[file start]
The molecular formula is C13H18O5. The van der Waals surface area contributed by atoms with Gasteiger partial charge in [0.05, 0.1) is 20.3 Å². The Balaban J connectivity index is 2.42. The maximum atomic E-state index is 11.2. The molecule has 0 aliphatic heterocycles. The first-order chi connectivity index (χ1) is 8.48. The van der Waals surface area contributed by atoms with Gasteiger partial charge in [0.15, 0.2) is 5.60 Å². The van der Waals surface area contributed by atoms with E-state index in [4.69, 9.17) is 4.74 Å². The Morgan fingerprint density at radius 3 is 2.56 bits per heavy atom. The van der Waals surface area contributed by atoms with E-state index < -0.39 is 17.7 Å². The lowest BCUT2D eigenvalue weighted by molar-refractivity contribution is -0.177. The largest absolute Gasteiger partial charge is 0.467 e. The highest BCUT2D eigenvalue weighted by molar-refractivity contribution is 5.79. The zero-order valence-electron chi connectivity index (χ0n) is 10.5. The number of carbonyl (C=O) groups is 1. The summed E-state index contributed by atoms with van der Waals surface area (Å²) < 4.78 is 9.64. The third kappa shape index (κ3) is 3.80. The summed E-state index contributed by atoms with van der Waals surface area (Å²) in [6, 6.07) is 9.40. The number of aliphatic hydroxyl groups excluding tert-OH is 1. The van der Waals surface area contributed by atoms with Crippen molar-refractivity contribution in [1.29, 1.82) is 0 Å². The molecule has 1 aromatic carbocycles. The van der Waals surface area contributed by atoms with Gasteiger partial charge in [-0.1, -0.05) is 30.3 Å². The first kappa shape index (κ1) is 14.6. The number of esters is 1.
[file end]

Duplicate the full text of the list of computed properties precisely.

The molecular formula is C13H18O5. The van der Waals surface area contributed by atoms with Gasteiger partial charge in [0.05, 0.1) is 20.3 Å². The Balaban J connectivity index is 2.42. The maximum atomic E-state index is 11.2. The molecule has 0 aliphatic heterocycles. The first-order chi connectivity index (χ1) is 8.48. The van der Waals surface area contributed by atoms with Gasteiger partial charge in [0.15, 0.2) is 5.60 Å². The van der Waals surface area contributed by atoms with E-state index in [4.69, 9.17) is 4.74 Å². The Morgan fingerprint density at radius 3 is 2.56 bits per heavy atom. The van der Waals surface area contributed by atoms with E-state index < -0.39 is 17.7 Å². The lowest BCUT2D eigenvalue weighted by molar-refractivity contribution is -0.177. The largest absolute Gasteiger partial charge is 0.467 e. The highest BCUT2D eigenvalue weighted by molar-refractivity contribution is 5.79. The zero-order valence-electron chi connectivity index (χ0n) is 10.5. The number of carbonyl (C=O) groups is 1. The summed E-state index contributed by atoms with van der Waals surface area (Å²) < 4.78 is 9.64. The third kappa shape index (κ3) is 3.80. The summed E-state index contributed by atoms with van der Waals surface area (Å²) in [6, 6.07) is 9.40. The number of aliphatic hydroxyl groups excluding tert-OH is 1. The van der Waals surface area contributed by atoms with Crippen molar-refractivity contribution in [1.29, 1.82) is 0 Å². The molecule has 1 aromatic carbocycles. The van der Waals surface area contributed by atoms with Gasteiger partial charge in [-0.1, -0.05) is 30.3 Å². The first kappa shape index (κ1) is 14.6. The number of esters is 1.